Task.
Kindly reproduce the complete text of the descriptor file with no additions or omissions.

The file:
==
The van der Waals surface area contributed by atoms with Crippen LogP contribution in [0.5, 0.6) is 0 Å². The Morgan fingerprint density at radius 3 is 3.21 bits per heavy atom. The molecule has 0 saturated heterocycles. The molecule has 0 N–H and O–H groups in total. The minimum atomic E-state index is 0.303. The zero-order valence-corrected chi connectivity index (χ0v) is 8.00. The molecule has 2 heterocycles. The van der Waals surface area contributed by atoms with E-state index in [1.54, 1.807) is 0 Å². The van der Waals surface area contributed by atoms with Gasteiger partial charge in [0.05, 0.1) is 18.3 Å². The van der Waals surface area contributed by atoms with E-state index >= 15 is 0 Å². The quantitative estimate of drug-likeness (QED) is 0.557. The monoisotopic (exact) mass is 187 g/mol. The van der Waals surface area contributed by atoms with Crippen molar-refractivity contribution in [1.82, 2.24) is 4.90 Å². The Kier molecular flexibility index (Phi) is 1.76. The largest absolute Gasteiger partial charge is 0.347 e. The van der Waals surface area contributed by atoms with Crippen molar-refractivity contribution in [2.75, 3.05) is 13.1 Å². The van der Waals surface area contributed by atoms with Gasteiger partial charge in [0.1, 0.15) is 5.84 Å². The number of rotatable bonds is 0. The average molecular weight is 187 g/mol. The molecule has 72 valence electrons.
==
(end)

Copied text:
The van der Waals surface area contributed by atoms with Crippen LogP contribution in [0.5, 0.6) is 0 Å². The Morgan fingerprint density at radius 3 is 3.21 bits per heavy atom. The molecule has 0 saturated heterocycles. The molecule has 0 N–H and O–H groups in total. The minimum atomic E-state index is 0.303. The zero-order valence-corrected chi connectivity index (χ0v) is 8.00. The molecule has 2 heterocycles. The van der Waals surface area contributed by atoms with E-state index in [1.54, 1.807) is 0 Å². The van der Waals surface area contributed by atoms with Gasteiger partial charge in [0.05, 0.1) is 18.3 Å². The van der Waals surface area contributed by atoms with E-state index >= 15 is 0 Å². The quantitative estimate of drug-likeness (QED) is 0.557. The monoisotopic (exact) mass is 187 g/mol. The van der Waals surface area contributed by atoms with Crippen molar-refractivity contribution in [1.82, 2.24) is 4.90 Å². The Kier molecular flexibility index (Phi) is 1.76. The largest absolute Gasteiger partial charge is 0.347 e. The van der Waals surface area contributed by atoms with Crippen molar-refractivity contribution in [2.75, 3.05) is 13.1 Å². The van der Waals surface area contributed by atoms with Gasteiger partial charge in [0.1, 0.15) is 5.84 Å². The number of rotatable bonds is 0. The average molecular weight is 187 g/mol. The molecule has 72 valence electrons.